Fender Stratocaster

This is probably the instrument that most people imagine when they think of an electric guitar. First released in 1954 it is one of the most beautiful and practical pieces of industrial design of all time. It remains as relevant today as it was revolutionary nearly two generations ago. There is nothing about its design that is wasted, it is the perfect instrument, a classic example of when form follows function beauty is the result. It is incredible that a stock ’54 Strat in the right hands is capable of producing virtuoso music to the highest of modern standards (listen to Eric Johnson, Live from Austin TX). There can be few other pieces of design, in any area, that could still make that claim – think of cars, aircraft, fridges etc from the mid ’50’s and you’ll realise quite how special the Stratocaster is. All the more amazing considering that Leo Fender – the genius behind the Stratocaster, Telecaster, Precision Bass and so many wonderful Fender amplifiers – didn’t play the guitar.

That the Strat has been the instrument of choice of so many incredible guitarists; Jimi Hendrix, Stevie Ray Vaughan, Eric Clapton, Jeff Beck, Eric Johnson, Robin Trower to name but a few, absolutely underlines what an extraordinary guitar it is.

I’ve put together a couple of Stratocasters out of various bits and pieces I’ve picked up. One is a maple fingerboard guitar roughly similar to the first Strats made in the mid 50’s and the second is more like a 60’s Strat with a rosewood fingerboard.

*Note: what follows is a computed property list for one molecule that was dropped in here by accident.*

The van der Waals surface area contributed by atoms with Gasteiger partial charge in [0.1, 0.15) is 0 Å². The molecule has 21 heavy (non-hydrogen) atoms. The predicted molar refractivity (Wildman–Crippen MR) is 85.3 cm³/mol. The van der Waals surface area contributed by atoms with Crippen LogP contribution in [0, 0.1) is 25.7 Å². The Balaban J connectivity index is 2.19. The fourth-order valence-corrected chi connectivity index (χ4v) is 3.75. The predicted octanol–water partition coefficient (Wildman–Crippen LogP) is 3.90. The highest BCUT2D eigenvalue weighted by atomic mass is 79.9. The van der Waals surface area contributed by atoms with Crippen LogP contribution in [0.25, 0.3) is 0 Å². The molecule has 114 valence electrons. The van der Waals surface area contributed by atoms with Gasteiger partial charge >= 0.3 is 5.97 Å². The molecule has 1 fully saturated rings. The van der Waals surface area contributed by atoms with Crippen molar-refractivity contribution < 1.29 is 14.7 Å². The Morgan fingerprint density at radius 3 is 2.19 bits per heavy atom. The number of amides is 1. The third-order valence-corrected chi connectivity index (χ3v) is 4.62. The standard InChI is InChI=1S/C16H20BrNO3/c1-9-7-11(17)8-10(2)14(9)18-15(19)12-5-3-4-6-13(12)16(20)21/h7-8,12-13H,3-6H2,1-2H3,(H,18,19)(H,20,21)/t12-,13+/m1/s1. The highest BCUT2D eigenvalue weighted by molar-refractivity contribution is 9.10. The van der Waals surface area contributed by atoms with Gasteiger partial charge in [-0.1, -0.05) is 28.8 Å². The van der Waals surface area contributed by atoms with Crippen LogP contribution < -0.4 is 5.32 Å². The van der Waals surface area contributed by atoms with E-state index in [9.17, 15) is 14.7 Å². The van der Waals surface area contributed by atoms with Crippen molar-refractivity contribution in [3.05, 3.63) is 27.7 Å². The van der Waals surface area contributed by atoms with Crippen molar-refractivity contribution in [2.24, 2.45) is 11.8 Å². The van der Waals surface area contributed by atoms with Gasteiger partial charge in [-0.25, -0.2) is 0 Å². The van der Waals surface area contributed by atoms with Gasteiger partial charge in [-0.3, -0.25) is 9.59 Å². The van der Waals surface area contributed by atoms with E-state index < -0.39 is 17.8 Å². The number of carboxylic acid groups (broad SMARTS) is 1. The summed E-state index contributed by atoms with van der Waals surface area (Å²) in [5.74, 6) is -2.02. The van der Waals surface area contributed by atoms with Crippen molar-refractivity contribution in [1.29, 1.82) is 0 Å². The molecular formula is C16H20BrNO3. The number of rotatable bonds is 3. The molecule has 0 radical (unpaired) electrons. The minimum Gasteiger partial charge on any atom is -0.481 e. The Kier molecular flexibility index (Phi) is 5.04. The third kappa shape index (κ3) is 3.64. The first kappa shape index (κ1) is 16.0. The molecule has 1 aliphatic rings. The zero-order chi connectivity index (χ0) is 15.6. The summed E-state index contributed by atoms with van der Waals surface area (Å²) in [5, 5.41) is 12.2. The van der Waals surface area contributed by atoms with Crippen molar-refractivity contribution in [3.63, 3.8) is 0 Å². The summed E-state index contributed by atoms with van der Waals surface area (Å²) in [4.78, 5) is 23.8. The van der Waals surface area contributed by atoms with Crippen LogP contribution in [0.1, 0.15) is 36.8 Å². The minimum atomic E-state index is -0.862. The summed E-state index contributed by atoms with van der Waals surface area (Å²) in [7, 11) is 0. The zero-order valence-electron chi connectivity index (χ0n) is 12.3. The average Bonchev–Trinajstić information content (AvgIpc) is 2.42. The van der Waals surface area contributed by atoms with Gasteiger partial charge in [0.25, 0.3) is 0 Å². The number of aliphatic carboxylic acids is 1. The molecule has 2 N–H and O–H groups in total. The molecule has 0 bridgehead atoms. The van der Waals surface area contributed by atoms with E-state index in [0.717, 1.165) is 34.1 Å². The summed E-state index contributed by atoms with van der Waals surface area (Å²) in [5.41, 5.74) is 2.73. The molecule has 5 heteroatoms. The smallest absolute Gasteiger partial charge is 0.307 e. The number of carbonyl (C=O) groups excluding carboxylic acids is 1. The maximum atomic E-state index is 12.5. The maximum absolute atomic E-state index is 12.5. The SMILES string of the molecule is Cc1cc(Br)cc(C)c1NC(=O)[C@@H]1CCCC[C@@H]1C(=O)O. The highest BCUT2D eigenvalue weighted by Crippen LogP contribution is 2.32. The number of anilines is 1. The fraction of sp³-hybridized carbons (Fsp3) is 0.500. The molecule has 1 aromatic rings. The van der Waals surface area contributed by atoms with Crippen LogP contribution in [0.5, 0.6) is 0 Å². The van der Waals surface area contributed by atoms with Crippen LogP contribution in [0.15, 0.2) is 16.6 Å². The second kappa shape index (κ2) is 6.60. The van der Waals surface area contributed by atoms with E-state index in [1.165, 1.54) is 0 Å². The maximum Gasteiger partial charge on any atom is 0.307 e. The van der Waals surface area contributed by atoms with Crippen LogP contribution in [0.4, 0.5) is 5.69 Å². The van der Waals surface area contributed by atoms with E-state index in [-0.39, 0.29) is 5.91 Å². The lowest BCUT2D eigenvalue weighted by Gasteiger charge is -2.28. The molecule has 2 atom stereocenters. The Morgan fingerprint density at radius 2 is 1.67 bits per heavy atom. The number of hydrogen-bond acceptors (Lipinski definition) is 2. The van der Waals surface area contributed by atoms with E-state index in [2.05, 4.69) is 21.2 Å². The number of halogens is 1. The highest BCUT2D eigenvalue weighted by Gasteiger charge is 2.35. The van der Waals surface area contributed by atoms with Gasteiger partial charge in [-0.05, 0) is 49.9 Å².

Strat Number 1

The first guitars I really fell in love with were 2 tone sunburst strats from the mid ’50’s, and the first decent electric guitar I owned was a ’80’s Squire 1950’s replica (I still have it although ¬† various parts of it have been incorporated into this guitar and the neck and body are waiting to be built into another project). So when I first decided to start building my own this was the obvious choice.

Body:

Eric Johnson signature strat body – I really like these, they have the original ‘deep contours’ and a very thin nitrocellulose finish, alder.

Neck:

Eric Johnson signature neck – lovely quater sawn maple, with a ‘v’ profile at the nut changing to a ‘u’ at the heel, flat 12″ radius and a deeper carve at the headstock to eliminate the need for string trees.

Hardwear:

A mixture of bits from my old 80’s vintage reissue strat and Callham parts

Electrics:

Bare Knuckle ‘Irish Tour’ hand wound set with 50’s style cloth ‘push back’ wire, second tone control wired to the bridge pickup – actually I have a Dimarzio HS3 pickup in the bridge position at the moment.

 

 Strat Number 2

This was the second guitar I made, I was after something more like a 60’s strat with a rosewood fingerboard (don’t worry, this is actually Pau Ferro, a non-endangered, sustainably sourced rosewood equivalent). I’m really pleased with this guitar, it’s amazing how different its character is to the maple board version.

Body:

Eric Johnson signature – again, it’s the perfect combination of the older style deep contours and a super thin nitrocellulose finish – I’m sure this lets the wood breathe and resonate better than an impermeable finish.

Neck:

A Fender custom shop ‘Limited Edition’ thin skin nitrocellulose finish neck, 10″ radius with jumbo frets.

Hardwear:

All Callham Guitars

Electrics:

Bare Knuckle ‘Mother’s Milk’ hand wound set, 50’s style cloth wire, 2nd tone control to bridge pickup.

 

Both my strats are wired like this: